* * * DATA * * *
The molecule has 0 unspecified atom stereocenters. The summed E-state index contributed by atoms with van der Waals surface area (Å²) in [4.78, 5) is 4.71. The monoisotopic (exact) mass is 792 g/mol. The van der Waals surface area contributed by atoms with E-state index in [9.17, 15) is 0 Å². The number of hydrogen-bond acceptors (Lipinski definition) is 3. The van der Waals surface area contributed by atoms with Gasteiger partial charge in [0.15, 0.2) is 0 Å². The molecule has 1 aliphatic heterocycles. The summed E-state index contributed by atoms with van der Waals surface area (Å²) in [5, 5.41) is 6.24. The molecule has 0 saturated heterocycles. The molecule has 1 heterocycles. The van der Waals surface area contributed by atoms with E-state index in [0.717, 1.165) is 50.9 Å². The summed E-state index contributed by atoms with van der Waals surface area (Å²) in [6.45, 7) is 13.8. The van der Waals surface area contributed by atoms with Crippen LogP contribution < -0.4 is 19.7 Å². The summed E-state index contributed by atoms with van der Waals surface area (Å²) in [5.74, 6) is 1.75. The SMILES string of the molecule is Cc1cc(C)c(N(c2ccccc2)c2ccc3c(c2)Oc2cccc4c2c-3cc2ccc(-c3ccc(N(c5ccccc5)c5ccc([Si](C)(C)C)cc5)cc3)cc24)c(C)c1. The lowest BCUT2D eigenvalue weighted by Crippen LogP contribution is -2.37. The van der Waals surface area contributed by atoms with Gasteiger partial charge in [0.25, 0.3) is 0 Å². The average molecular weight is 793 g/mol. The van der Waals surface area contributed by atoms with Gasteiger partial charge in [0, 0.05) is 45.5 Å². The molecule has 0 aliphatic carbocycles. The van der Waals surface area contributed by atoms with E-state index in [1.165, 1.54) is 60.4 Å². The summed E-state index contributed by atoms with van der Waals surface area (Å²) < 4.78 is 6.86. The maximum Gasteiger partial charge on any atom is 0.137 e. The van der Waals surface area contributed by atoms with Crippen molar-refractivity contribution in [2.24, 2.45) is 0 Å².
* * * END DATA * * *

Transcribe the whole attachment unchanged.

The molecule has 0 unspecified atom stereocenters. The summed E-state index contributed by atoms with van der Waals surface area (Å²) in [4.78, 5) is 4.71. The monoisotopic (exact) mass is 792 g/mol. The van der Waals surface area contributed by atoms with E-state index in [9.17, 15) is 0 Å². The number of hydrogen-bond acceptors (Lipinski definition) is 3. The van der Waals surface area contributed by atoms with Gasteiger partial charge in [0.15, 0.2) is 0 Å². The molecule has 1 aliphatic heterocycles. The summed E-state index contributed by atoms with van der Waals surface area (Å²) in [5, 5.41) is 6.24. The molecule has 0 saturated heterocycles. The molecule has 1 heterocycles. The van der Waals surface area contributed by atoms with E-state index in [0.717, 1.165) is 50.9 Å². The summed E-state index contributed by atoms with van der Waals surface area (Å²) in [6.45, 7) is 13.8. The van der Waals surface area contributed by atoms with Crippen LogP contribution < -0.4 is 19.7 Å². The summed E-state index contributed by atoms with van der Waals surface area (Å²) in [5.74, 6) is 1.75. The SMILES string of the molecule is Cc1cc(C)c(N(c2ccccc2)c2ccc3c(c2)Oc2cccc4c2c-3cc2ccc(-c3ccc(N(c5ccccc5)c5ccc([Si](C)(C)C)cc5)cc3)cc24)c(C)c1. The lowest BCUT2D eigenvalue weighted by Crippen LogP contribution is -2.37. The van der Waals surface area contributed by atoms with Gasteiger partial charge in [0.25, 0.3) is 0 Å². The average molecular weight is 793 g/mol. The van der Waals surface area contributed by atoms with Gasteiger partial charge in [0, 0.05) is 45.5 Å². The molecule has 0 aliphatic carbocycles. The van der Waals surface area contributed by atoms with E-state index in [1.165, 1.54) is 60.4 Å². The summed E-state index contributed by atoms with van der Waals surface area (Å²) < 4.78 is 6.86. The maximum Gasteiger partial charge on any atom is 0.137 e. The van der Waals surface area contributed by atoms with Crippen molar-refractivity contribution in [2.24, 2.45) is 0 Å².